From: Nicholas Hamlyn (email suppressed)
Date: Sun Sep 23 2007 - 02:19:14 PDT

Isn't the point about festivals that they are precisely where you can
see new work? The more old work they show, the less new work they can
fit in. In the UK, places like the National Film Theatre and some
regional cinemas, show old films in rep, whereas the London Film
Festival shows only new work, which furthermoremust be the UK premiere.

  Media City, by the way, has always shown retrospective programmes
alongside new work: Peter Hutton and Helga Fanderl last year.

Nicky Hamlyn.

On 22 Sep 2007, at 23:39, DOMINIC ANGERAME wrote:

> Hi Jason..when I downloaded the entry form for Media
> City it asked what date the film being entered was
> made and there were two boxes (one to be Checked) and
> the dates were 2006 or 2007.
> Now suppose I found a film that my father made in 1929
> in the attic that no one had ever seen and it was a
> masterpiece...I could not enter it into a festival
> because it is not new...or a new Oskar Fischinger film
> was found made in the 30's, etc. that too would be
> excluded...
> I agree with giving younger and newer filmmakers an
> opportunity to show their work at festivals and
> encourage them to do so....I also feel the opportunity
> should be given to older films, some that have never
> been seen by anyone, the same opportunity.
> I have entered hundred of Festivals over the past
> twenty five years and the vast majority have on the
> entry forms that films over two years old are not
> acceptable.
> The Montreal International Film Festival also has the
> same is stated on the download....
> The Media City Festival on line description does not
> indicate that a film cannot be more than two years old
> however the application form seems to indicate that
> you cannot.....
> PS I am still entering the festival and not checking
> the boxes marked 2006 or 2007 and marking the film the
> correct date...I will see what happens.
> Dominic Angerame
> --- Jason Halprin <email suppressed> wrote:
>> Dominic et al.,
>> I agree that the policy of not accepting work that
>> is more than two or
>> three years old at an experimental festival seems
>> arbitrary and
>> unnecessary. I also immediately thought to myself
>> that this was not
>> the case at many of the festivals I have attended
>> and/or submitted to,
>> so I decided to do some research. I discovered
>> after 25 minutes of
>> nowhere near complete research that my hunch was
>> correct, and the norm
>> for the festivals I've been involved with was to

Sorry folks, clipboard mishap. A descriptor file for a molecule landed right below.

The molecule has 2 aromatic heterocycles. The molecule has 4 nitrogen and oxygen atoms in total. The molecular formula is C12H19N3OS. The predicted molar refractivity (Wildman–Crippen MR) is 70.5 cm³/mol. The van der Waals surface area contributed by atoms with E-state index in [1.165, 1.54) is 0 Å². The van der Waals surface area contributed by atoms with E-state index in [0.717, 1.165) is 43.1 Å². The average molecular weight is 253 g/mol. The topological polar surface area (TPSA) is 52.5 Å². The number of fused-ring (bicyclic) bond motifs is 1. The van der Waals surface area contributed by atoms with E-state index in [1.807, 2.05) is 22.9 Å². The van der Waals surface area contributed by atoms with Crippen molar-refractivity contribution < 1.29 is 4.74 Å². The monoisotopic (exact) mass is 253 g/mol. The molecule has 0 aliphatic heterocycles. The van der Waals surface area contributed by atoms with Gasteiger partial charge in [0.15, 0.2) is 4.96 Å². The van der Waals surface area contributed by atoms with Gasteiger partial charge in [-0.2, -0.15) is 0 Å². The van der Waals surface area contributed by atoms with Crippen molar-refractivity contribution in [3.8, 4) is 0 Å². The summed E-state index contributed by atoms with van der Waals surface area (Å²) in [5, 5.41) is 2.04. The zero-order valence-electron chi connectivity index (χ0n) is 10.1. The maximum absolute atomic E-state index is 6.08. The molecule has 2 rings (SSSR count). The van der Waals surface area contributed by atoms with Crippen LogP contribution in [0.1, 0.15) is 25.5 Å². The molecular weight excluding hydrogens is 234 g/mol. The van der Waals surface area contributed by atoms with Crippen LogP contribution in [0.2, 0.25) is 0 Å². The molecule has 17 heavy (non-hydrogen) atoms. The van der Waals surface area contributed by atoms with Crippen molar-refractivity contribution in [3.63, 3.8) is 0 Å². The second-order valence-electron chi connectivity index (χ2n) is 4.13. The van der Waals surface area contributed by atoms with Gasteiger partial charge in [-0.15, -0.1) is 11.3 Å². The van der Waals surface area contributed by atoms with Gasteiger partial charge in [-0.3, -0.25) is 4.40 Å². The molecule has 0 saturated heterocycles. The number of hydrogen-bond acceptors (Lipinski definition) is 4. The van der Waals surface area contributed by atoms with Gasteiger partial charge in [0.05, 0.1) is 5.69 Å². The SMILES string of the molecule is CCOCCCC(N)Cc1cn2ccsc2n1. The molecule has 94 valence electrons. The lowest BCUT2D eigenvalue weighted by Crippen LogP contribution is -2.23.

>> allow all work,
>> regardless of when it was produced (see below).
>> I think the more interesting question here is what
>> value can showing
>> older work have in the eyes of a programmer at a
>> festival? Personally
>> I feel that work that has not been seen widely is
>> worth showing,
>> regardless of when it was produced. But I also
>> believe that the
>> primary goal of a festival should be to give younger
>> and/or less well
>> known artists a place to get seen, hence there
>> should be a bias towards
>> newer work. Thoughts?
>> It would be helpful if people who have first hand
>> knowledge of some
>> other festivals would fill in the gaps or make
>> corrections to the list
>> I have below regarding "time limits" as part of the
>> regulations for
>> entry to the festival.
>> Onion City - last three years
>> Images - Last two years
>> Media City
>> TIE
>> Black Maria
>> Cuculorus
>> Experiments in Cinema V 3.0
>> N/A (no call for entries/regulations listed at the
>> moment)
>> PDX
>> Antimater
>> -Jason Halprin
>> ------------------------------
>> Date: Fri, 21 Sep 2007 17:37:02 -0700
>> <email suppressed>
>> Subject: Re: MEDIA CITY 2008
>> A general question and observation. Why is it that
>> most International film festivals, including just
>> about all experimental film festivals have a two
>> year
>> limitation of when a film was released as part of
>> their regulations. This some how does not seem fair
>> since in reality a filmmaker cannot enter every film
>> festival within this time limitation. It would seem
>> that a true experimental film festival would have no
>> time of release limit....what does it matter if a
>> film
>> is three years old and no one has had the chance to
>> see it.....
>> I can understand this with commercial film festivals
>> where they only want new releases however why should
>> the alternative film festivals follow such a
>> ridiculous regulation....
>> Dominic Angerame
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